I’m a big fan of putting up posters in the classroom, at least I was until I started teaching privately and I’m not sure covering my living room in paper is the way forward!
But if I could, I would festoon my classroom in beautifully designed posters for one important reason – memory. Over the duration of your average English course, you’re going to cover a lot of language, and you can’t be surprised when your students fail to recall some of it in later lessons.
And that’s where posters come in. After completing a teaching point, I would sometimes create a poster which I could then refer to when the students were struggling. The purpose of the poster wasn’t to teach them the language, but to remind them of something that they had studied. A memory prompt, if you like.
One of my criticisms of most coursebook syllabuses is that they don’t offer enough opportunities for students to review what has supposedly been learned. Too often they steamroll onto the next grammar point without enough time for the students to get to grips with what they’ve been looking at.
So it’s then down to the teacher to engineer those opportunities, find little gaps and adaptations and add some review opportunities. And that’s where the posters are so handy, because they allow the teacher to quickly and non-invasively remind the learners of what they have been doing. There’s no need to spend time on board work or explanation, just a silent point or nod of the will do the job.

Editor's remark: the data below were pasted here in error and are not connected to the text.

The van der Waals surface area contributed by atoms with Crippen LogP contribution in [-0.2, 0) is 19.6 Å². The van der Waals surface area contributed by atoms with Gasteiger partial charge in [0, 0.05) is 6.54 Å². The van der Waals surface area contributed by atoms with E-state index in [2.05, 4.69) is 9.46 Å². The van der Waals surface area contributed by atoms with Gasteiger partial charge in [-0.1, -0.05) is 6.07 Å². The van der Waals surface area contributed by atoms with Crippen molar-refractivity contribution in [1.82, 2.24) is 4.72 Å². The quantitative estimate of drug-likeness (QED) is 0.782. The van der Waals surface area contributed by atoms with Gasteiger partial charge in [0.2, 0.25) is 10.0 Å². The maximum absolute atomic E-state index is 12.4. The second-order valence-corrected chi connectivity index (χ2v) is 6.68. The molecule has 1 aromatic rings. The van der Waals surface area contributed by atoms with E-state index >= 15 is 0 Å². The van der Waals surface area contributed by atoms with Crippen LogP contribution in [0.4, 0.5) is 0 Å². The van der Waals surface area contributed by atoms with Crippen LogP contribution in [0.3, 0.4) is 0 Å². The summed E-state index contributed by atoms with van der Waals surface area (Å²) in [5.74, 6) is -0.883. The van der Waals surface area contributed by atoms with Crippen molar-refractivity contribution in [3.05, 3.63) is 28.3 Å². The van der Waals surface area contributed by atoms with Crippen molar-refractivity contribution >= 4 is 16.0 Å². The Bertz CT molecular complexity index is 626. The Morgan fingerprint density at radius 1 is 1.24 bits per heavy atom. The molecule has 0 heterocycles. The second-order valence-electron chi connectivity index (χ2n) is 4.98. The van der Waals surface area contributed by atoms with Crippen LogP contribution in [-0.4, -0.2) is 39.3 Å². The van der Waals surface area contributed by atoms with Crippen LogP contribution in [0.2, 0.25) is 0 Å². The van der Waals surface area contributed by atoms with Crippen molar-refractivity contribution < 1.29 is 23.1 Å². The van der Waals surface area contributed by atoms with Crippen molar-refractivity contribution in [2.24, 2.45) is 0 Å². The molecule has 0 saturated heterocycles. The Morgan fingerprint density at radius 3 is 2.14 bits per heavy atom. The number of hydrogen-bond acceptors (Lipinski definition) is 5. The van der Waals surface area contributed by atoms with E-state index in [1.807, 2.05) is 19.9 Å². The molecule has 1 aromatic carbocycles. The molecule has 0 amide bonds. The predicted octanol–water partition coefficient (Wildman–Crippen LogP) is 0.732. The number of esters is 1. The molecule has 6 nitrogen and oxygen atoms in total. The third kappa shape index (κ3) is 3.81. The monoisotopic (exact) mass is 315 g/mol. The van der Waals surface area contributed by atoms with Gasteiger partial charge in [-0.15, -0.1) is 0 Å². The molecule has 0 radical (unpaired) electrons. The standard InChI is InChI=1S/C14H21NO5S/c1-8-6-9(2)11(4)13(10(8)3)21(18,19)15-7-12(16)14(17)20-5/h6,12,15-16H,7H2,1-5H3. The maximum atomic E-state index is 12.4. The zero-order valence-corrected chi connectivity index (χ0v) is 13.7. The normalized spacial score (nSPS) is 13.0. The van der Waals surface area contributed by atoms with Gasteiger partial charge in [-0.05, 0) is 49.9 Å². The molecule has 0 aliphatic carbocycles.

And I also find them useful in the online classroom. They can be used for the same purpose, but rather than decorate the classroom you can either hold them up in front of the camera or screenshare them.
So below you can find one of my own examples, a simple explanation of the conditional sentences which you can use to decorate your classroom, and I can use right next to my TV!